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Great Expectations. Discuss How Dickens establishes the identity of young Pip at the start of the Novel

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Introduction

Discuss How Dickens establishes the identity of young Pip at the start of the Novel Great Expectations is a novel written by Charles Dickens during 1860-61. Similar to the traditional Bildungsroman this story presents the life of the protagonist (in this case Pip) through the eyes of older Pip. Some describe it as a semi-autobiographical novel. This novel guides us through a poor orphan boy's life. We see how experience transforms the innocence of the child and develops new ideas and expectations for him.. Thanks to some unexpected encounters Pip finds himself growing from a blacksmith's apprentice to a London gentleman. This novel concerns the different emotions and experiences Pip encounters during his transformation and the development of his psychological and intellectual self. In the first chapter we can learn a lot about Pip's background and life. He is introduced to the reader as a crying boy, who is alone looking at his family's grave, imagining what his parents would look like. When the convict begins to handle him roughly and threateningly him he becomes 'dreadfully frightened' and clings onto the convict. He is shown to be helpless and dependent, a lot like a small young chararacter at the start of a bildungsroman. ...read more.

Middle

As Pip was carried in Mr Pumblechook's wagon constantly being asked difficult mathematical questions, he wonders 'what on earth I (Pip) was expected to play at' in the old strange lady's house. He gives the impression of being nervous and worried 'not at all at my ease'. And the first impression of the house doesn't improve things for Pip. The house was of 'old bricks', 'dismal' and bleak. The 'windows had been walled up ... rustily barred'. The large brewery was all abandoned. The place was dead, it seems to be old and abandoned. It must have been hard for Pip as a boy to believe anyone could live in such a place. Pip would have been intimidated by the house and Miss Havisham even more looking at a place so grave, especially with the imagination he was shown by Dickens to have before. As Pip and Mr Pumblechook gets near the gate a 'young lady who was very pretty and seemed very proud' greets them in a disrespectful manner (because of their position in society). The young lady seems to have more power than a grown man. As the young lady leads Pip to Mr Havisham they have a conversation, The young lady treats him no better. ...read more.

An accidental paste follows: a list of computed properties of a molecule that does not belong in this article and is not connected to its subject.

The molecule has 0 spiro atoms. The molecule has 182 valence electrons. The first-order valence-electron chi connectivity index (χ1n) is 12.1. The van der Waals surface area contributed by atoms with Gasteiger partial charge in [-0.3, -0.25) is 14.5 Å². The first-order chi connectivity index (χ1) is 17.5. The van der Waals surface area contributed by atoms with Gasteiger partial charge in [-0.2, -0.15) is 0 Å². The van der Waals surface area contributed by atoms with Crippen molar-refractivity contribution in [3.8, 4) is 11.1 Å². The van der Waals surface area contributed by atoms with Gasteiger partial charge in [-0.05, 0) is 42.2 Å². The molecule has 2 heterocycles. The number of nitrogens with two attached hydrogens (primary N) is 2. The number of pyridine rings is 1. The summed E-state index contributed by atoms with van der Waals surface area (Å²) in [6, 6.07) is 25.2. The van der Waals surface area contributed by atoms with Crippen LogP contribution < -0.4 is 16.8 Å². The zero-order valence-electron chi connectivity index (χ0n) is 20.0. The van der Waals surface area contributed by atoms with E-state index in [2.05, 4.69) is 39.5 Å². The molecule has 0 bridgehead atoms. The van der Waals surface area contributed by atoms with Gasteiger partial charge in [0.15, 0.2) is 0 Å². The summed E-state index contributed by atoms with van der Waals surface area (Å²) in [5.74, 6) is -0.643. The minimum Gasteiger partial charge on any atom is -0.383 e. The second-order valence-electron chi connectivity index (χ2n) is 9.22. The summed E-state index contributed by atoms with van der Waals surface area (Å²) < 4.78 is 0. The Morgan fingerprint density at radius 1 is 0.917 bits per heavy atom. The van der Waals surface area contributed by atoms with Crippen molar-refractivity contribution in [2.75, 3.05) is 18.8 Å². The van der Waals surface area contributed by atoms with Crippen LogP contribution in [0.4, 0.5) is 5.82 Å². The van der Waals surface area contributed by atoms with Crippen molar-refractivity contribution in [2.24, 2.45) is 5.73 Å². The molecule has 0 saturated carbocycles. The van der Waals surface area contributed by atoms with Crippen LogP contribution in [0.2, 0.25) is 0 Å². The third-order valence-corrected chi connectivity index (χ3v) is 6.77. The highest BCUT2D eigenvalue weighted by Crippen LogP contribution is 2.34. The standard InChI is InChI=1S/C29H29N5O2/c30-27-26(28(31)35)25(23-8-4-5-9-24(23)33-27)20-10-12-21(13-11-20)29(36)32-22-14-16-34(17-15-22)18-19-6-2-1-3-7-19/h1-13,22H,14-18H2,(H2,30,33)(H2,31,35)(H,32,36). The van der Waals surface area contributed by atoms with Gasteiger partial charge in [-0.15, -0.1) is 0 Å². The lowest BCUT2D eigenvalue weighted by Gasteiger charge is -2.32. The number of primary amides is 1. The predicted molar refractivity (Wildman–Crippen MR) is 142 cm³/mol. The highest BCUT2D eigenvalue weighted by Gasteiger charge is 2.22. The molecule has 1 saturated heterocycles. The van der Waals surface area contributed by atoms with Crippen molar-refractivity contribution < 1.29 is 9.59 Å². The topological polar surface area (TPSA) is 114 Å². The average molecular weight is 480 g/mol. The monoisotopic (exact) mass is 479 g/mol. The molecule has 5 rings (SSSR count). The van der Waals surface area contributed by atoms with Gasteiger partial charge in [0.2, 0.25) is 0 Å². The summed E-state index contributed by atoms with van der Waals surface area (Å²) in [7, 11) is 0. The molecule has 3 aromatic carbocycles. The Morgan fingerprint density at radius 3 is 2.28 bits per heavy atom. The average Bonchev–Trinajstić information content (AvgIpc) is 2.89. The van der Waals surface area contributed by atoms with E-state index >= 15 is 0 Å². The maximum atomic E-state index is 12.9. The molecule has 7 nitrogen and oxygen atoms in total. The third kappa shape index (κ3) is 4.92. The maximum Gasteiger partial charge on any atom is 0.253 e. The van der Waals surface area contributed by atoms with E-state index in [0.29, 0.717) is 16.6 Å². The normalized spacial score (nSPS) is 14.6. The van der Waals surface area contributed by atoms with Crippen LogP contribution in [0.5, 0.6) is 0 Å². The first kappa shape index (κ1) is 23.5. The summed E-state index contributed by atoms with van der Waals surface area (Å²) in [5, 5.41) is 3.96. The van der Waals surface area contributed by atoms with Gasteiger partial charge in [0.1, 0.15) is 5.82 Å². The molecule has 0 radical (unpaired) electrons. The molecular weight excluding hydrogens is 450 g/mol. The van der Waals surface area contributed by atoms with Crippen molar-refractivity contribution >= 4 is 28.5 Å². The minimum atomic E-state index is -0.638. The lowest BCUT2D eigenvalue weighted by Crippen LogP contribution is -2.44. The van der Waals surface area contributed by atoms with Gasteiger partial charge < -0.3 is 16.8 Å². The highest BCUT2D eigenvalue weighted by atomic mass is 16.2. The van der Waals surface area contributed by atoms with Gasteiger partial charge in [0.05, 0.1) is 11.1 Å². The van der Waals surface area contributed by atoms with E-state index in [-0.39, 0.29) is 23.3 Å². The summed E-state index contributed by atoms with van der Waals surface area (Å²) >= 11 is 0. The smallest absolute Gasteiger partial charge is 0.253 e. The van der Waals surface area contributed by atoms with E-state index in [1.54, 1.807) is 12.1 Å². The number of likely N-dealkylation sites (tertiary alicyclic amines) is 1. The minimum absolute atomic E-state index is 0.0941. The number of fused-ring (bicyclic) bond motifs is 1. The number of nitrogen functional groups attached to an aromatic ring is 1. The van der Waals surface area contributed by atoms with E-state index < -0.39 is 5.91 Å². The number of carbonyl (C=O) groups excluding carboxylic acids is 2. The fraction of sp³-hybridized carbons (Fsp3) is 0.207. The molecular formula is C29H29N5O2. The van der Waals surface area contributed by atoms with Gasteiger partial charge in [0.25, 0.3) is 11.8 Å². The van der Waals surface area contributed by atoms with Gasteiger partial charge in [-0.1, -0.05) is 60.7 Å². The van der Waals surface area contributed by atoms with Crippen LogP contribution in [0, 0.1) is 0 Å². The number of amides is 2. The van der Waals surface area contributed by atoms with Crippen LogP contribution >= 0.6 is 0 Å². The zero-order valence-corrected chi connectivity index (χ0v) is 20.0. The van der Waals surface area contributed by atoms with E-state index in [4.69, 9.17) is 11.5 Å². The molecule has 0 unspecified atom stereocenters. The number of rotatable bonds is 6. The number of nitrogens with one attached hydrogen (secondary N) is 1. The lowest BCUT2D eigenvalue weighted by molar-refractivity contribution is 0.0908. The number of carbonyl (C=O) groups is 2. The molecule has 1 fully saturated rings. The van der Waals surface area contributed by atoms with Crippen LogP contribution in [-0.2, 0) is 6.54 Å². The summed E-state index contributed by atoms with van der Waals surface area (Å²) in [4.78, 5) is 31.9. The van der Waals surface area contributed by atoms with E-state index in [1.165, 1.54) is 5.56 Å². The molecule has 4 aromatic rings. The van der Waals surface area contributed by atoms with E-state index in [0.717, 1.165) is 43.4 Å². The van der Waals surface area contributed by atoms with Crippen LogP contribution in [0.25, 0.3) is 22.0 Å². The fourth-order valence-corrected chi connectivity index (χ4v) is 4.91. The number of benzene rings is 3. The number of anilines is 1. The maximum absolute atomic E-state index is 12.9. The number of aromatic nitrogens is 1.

Conclusion

They were treated like animals, people hated convicts. Almost every convict were executed even if there wasn't real evidence. In Great Expectations the convict is shown to be respectable and loyal. Pips convict voluntarily admitted on stealing the food and file to cover up for Pip, and after the long years he remembers Pip and pays him back handsomely. This is the exact opposite of Victorian views. Dickens ideas were easily portrayed in this autobiographical writing. This may have been the reason he chose to write in this style in the first place, in order to express his own ideas and feelings. Great Expectations charts a poor orphan boy developing into a rich London gentleman. We can see Dickens own ideas about the worl portrayed in the protagonist and his world which isn't that different from what Dickens world was like at the time. During the development Dickens made it easy for the readers to understand how experience and knowledge changes the mind and expectations of a innocent boy by letting him speak his thoughts and feelings. Through the use of devices such as setting, other characters and Pip's thoughts Dickens establishes Pip's young identity. This book is autobiographical. Dickens chose a sensible genre to write his book by and he successfully achieved his purposes of letting the readers understand the development of and boy and giving Pip his identity. ...read more.

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